The Back Yard Zoo by Jim Dunlap

Jim Dunlap     It's time for nutria news! Once upon a time there was a rodent. He was kidnapped out of South America and flung into the plants that clog our waterways from Texas to Florida. It was believed that this would solve our plant problem. He does like water plants. He likes all kinds of plants! Therein lies the problem. When the nutria have eaten everything around the pond they will move out into the surrounding beautifully landscaped property and proceed to systematically denude! If you have visited Big Lake Park you are aware of the nutria dilemma.

     He looks like a rat with webbed feet and a growth hormone problem. As a result of having poor eyesight, he acts slow and dumb. Just in case I run out of space before I'm through talking, let me get to the point. You will see more and more nutria showing up at your local park ponds. They might act like pets and get real close to you. Beware! Those big, yellow, piano-key-sized teeth are not just there to aid them in whistling! They are quick and unpredictable. Hey kids! Don't try to pet or pick them up. Now for some quick bits of natural history. They are native to South America where they are farm raised for their fur. They grow to the size of a medium house cat. The females produce three to four litters of young per year averaging five babies. The young are born fully furred and eyes open. They can eat plants within hours of birth. They den in holes in the bank of ponds.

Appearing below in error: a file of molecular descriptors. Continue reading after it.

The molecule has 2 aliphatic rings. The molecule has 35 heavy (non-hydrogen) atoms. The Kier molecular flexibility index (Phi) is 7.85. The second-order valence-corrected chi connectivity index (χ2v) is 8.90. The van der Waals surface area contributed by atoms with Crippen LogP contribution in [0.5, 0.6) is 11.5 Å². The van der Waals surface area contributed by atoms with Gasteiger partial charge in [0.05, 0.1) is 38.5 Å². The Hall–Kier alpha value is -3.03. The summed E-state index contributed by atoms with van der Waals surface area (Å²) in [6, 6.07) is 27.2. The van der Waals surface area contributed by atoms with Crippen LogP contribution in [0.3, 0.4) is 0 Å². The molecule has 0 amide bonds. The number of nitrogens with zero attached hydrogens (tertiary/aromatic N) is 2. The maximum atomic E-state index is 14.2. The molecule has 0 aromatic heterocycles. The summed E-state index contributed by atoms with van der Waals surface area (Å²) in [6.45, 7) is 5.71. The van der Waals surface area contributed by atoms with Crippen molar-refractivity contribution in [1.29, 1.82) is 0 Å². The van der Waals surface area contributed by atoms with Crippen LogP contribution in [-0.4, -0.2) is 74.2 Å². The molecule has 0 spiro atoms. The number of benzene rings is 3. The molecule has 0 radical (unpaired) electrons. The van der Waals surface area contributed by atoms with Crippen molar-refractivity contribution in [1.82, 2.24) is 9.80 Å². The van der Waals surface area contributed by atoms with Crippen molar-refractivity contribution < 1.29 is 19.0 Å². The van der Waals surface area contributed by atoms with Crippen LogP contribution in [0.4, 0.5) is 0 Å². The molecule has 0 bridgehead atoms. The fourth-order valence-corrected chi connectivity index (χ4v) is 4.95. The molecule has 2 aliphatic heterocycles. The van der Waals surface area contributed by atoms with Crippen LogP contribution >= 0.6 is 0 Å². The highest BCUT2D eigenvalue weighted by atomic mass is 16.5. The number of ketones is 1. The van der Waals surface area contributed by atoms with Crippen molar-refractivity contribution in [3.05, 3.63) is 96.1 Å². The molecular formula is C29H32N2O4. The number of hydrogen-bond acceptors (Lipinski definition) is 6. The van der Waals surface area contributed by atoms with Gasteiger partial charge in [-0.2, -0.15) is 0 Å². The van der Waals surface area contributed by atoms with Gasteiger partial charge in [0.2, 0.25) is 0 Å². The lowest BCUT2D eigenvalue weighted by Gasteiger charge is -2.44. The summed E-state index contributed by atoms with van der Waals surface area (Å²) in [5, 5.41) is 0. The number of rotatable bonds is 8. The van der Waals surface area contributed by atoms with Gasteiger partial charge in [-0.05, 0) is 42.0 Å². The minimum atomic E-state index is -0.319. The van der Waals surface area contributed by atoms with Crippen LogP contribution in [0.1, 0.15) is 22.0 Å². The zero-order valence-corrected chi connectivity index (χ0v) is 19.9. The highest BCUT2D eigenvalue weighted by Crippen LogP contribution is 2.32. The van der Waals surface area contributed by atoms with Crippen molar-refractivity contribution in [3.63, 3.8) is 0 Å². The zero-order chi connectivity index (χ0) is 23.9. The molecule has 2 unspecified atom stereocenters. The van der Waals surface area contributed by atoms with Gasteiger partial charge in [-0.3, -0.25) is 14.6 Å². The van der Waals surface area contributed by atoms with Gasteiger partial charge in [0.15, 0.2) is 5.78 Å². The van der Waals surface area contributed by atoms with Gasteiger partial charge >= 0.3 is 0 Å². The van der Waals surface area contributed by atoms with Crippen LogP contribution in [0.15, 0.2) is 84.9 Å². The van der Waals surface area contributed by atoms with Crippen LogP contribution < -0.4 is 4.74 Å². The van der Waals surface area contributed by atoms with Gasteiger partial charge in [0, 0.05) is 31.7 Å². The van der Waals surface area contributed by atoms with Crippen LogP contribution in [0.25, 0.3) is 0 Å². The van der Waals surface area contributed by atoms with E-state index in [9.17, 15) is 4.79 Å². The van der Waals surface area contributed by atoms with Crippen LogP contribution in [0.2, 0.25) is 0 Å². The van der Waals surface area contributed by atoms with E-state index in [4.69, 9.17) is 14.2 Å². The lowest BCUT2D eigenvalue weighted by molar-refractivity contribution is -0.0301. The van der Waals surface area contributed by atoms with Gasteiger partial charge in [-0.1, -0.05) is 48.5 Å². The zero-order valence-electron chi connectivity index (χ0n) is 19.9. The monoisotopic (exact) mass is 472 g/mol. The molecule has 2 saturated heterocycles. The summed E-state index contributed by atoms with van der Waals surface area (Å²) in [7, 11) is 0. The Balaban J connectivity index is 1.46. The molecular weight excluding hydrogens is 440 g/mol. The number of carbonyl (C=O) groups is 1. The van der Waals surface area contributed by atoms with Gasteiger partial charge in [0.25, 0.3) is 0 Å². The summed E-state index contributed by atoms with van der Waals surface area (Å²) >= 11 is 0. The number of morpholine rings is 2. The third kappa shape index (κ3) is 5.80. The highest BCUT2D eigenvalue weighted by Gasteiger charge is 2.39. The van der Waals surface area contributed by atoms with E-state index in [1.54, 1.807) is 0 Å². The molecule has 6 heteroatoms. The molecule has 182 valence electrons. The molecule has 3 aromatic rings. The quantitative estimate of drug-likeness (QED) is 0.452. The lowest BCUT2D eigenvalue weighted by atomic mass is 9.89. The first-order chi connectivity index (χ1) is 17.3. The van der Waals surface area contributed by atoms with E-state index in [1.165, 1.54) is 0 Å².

If you should find yourself in a state of nutria nervosa, (that borders Oklahoma I think!), there is help available. Email me for advice and a plan of action.


     We will have Buford here for a while then he will be bussed to a beautiful bayou in an undisclosed location.


Jim Dunlap, jim.dunlap@pisd.edu


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